Multifunction device driver design guide
A multifunction device occupies one location on its parent bus but contains more than one function. Combination printer/scanner/fax devices and modem/network cards are common multifunction devices.
In a multifunction device, the individual functions are independent. This means the functions must have the following characteristics:
The functions cannot have start-order dependencies.
The resource requirements for one function cannot be expressed in terms of the resources of another function (for example, function1 uses I/O port x and function2 uses port x + 200).
Each function must be able to operate as a separate device, even if it is serviced by the same drivers as another function.
Additionally, the following requirements must be met so that a multifunction device can be correctly configured on an NT-based platform:
Each function on the device must be enumerated.
Resource requirements for each function must be communicated to the PnP manager.
There must be INF files and drivers for each function.
The component responsible for each of these tasks depends on the multifunction standard for the device's parent bus, the extent to which the device conforms to the standard, and the capabilities of the parent bus driver.
If the device complies with the multifunction standards for its bus, your driver requirements are significantly reduced. Industry-wide multifunction standards have been defined for the PC Card and PCI buses. For the applicable hardware standards and guidelines, see the multifunction devices Web site.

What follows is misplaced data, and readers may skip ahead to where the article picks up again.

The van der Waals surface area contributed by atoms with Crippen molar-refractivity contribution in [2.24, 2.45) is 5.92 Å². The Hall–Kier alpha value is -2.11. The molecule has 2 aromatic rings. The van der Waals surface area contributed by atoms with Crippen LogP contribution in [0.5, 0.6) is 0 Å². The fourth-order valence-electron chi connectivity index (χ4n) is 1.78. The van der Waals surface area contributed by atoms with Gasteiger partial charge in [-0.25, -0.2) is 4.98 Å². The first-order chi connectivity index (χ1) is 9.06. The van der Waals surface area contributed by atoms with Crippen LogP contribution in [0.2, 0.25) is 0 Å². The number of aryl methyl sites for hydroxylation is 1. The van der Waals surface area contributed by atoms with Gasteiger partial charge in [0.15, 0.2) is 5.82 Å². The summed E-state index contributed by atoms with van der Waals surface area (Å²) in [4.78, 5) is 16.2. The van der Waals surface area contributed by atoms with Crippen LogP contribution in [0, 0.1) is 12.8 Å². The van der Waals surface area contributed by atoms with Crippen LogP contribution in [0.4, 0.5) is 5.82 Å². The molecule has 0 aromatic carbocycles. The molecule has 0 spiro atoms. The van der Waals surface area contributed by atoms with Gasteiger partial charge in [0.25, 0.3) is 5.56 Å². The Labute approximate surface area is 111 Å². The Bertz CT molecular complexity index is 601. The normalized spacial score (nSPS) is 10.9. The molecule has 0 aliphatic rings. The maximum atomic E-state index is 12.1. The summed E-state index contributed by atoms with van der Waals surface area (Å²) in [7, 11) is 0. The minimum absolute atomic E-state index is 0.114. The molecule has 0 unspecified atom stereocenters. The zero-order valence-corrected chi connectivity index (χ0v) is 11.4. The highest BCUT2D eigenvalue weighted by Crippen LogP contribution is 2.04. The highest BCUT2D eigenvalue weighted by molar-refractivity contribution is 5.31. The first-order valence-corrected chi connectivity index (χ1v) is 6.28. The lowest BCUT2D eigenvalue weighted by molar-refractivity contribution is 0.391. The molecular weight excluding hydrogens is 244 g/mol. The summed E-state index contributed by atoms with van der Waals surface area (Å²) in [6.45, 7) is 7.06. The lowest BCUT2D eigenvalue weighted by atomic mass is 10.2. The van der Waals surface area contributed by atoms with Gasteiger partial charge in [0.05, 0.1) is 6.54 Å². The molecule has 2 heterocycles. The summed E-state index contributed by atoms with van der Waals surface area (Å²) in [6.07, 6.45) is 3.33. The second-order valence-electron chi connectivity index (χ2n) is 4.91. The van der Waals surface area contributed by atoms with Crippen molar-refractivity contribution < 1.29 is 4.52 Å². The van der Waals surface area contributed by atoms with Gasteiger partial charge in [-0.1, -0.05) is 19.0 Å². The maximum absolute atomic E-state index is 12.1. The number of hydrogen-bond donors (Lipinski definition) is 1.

If you are designing a multifunction printer, please follow the hardware, firmware and software recommendations available in the Multifunction Printer Design Recommendations white paper.
If you are working with a multifunction DVD/CD-ROM device used for data storage (not for audio/video playback) on a Windows XP or later operating system, you should use the system-supplied WDM DVD class driver, which treats the device as a single logical unit. For Windows 2000 and Windows 98, you should treat the device as two logical units (so it will appear with two drive letters). If the DVD capabilities are combined with some other type of function, you should treat the device as a single logical unit and supply a class driver that implements common command sets for all the features of the device. For more information, see the DVD technology Web site.
For a multifunction device that combines other functionality, you can use a system-supplied driver and INF file if the device complies with the multifunction standards for its bus. The system supplied multifunction driver (mf.sys) can handle the bus-level enumeration and resource allocation requirements for the device, and the system-supplied INF (mf.sys) can install the multifunction device. You need to supply only a function driver and INF file for each of the individual device functions.
If the device does not comply with the standard for its bus, you might need to supply a driver equivalent to mf.sys in functionality, in addition to function drivers and INF files for the device functions.
To install a multifunction device, you typically provide a base INF file for the device and an additional INF file for each of the device's functions. The base INF file typically copies the INF files for the device's individual functions. For information about how to accomplish this, see Copying INFs.
The following sections describe driver and installation requirements for various types of multifunction devices:
See INF File Sections and Directives for information about INF file syntax.
The rest of this section describes how to support multifunction devices on Windows 2000 and later NT-based platforms only.
The Windows Driver Kit (WDK) includes a separate section that describes how to support multifunction audio devices.